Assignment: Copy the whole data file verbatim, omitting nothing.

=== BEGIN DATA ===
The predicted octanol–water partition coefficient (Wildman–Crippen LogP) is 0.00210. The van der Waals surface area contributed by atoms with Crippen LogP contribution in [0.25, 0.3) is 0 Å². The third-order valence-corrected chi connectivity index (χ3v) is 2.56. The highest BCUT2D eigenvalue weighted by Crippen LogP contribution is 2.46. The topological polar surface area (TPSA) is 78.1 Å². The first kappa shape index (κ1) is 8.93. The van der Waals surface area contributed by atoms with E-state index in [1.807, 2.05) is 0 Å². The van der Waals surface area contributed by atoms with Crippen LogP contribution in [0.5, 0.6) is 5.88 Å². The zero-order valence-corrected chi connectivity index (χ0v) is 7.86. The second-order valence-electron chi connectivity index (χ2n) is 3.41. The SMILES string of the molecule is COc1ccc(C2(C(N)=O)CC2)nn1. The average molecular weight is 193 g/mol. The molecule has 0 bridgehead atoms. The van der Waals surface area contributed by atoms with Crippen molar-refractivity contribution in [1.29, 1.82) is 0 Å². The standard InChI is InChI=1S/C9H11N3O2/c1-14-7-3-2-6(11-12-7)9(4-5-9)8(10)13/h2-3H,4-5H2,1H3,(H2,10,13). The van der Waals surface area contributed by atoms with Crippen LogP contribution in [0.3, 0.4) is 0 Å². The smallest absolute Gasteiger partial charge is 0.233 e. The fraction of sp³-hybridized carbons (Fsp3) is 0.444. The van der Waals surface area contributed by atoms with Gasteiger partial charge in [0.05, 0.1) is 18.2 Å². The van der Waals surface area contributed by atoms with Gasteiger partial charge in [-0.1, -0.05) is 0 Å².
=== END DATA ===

The predicted octanol–water partition coefficient (Wildman–Crippen LogP) is 0.00210. The van der Waals surface area contributed by atoms with Crippen LogP contribution in [0.25, 0.3) is 0 Å². The third-order valence-corrected chi connectivity index (χ3v) is 2.56. The highest BCUT2D eigenvalue weighted by Crippen LogP contribution is 2.46. The topological polar surface area (TPSA) is 78.1 Å². The first kappa shape index (κ1) is 8.93. The van der Waals surface area contributed by atoms with E-state index in [1.807, 2.05) is 0 Å². The van der Waals surface area contributed by atoms with Crippen LogP contribution in [0.5, 0.6) is 5.88 Å². The zero-order valence-corrected chi connectivity index (χ0v) is 7.86. The second-order valence-electron chi connectivity index (χ2n) is 3.41. The SMILES string of the molecule is COc1ccc(C2(C(N)=O)CC2)nn1. The average molecular weight is 193 g/mol. The molecule has 0 bridgehead atoms. The van der Waals surface area contributed by atoms with Crippen molar-refractivity contribution in [1.29, 1.82) is 0 Å². The standard InChI is InChI=1S/C9H11N3O2/c1-14-7-3-2-6(11-12-7)9(4-5-9)8(10)13/h2-3H,4-5H2,1H3,(H2,10,13). The van der Waals surface area contributed by atoms with Crippen LogP contribution in [0.3, 0.4) is 0 Å². The smallest absolute Gasteiger partial charge is 0.233 e. The fraction of sp³-hybridized carbons (Fsp3) is 0.444. The van der Waals surface area contributed by atoms with Gasteiger partial charge in [0.05, 0.1) is 18.2 Å². The van der Waals surface area contributed by atoms with Gasteiger partial charge in [-0.1, -0.05) is 0 Å².